The Singapore budget held many goodies. The centre piece pioneer generation healthcare benefits have been extensively revised to the tune of a S$8 (US$6.3) billion fund set aside for their healthcare needs for the rest of their lives.
MediShield for the unacquainted is the national health insurance plan for Singapore. This scheme will be extended to cover all Singaporeans and renamed MediShield Life as announced last year. While a good quarter of the older population (65 and over) had previously not been covered, this will now not just include them but also for the whole pioneer generation, outright cash subsidies to pay the premiums for the national healthcare insurance will be given and other subsidies or extensions given for outpatient treatment. This is to ensure it remains affordable. (Pioneer generation refers to Singaporeans from age 65 and above at the end of this year and having obtained citizenship from 1986 and earlier).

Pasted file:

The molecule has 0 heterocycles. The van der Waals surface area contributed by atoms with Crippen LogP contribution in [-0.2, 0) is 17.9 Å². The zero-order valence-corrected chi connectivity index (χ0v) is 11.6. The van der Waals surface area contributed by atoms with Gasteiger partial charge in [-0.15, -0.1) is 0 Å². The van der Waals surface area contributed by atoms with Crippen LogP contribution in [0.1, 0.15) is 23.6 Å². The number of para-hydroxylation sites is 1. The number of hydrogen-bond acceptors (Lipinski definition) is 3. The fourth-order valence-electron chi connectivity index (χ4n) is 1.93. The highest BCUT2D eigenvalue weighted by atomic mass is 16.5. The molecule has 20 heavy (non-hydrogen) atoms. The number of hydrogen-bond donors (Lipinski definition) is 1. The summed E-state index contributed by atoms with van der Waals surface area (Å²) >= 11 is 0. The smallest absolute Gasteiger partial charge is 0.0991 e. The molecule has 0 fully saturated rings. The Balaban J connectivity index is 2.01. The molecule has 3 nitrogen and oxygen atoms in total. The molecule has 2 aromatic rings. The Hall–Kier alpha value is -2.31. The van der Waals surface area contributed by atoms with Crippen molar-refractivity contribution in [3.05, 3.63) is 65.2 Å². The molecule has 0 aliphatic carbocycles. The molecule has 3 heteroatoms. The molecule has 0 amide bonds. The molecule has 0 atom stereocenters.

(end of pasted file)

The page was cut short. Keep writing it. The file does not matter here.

MediShield Life will cover all pre-existing conditions which is a marked change from Medishield. In other words, even if someone has for example had cancer before being covered and then develops another cancer after being in remission, a reasonably likely scenario given the nature of cancer, the patient can be covered under this revised insurance plan. Presumably coverage for say a second heart attack when the first had already been covered under this scheme is also in place.
While many of these measures had been floated or some details announced, the pulling together of all these in the context of the national budget while running only a small deficit shows Singaporeans that it is more than possible.
The age limit has also been lifted for MediShield Life which had previously only stretched to 90. This is a very significant step given it is no longer surprising to see in the obituaries pages, that people are now dying into their 90s and sometimes past 100. One might say however that perhaps their longevity is in itself a tribute to Singapore’s healthcare services. Other gaps, mental illnesses, congenital defects very importantly for instance are now being covered.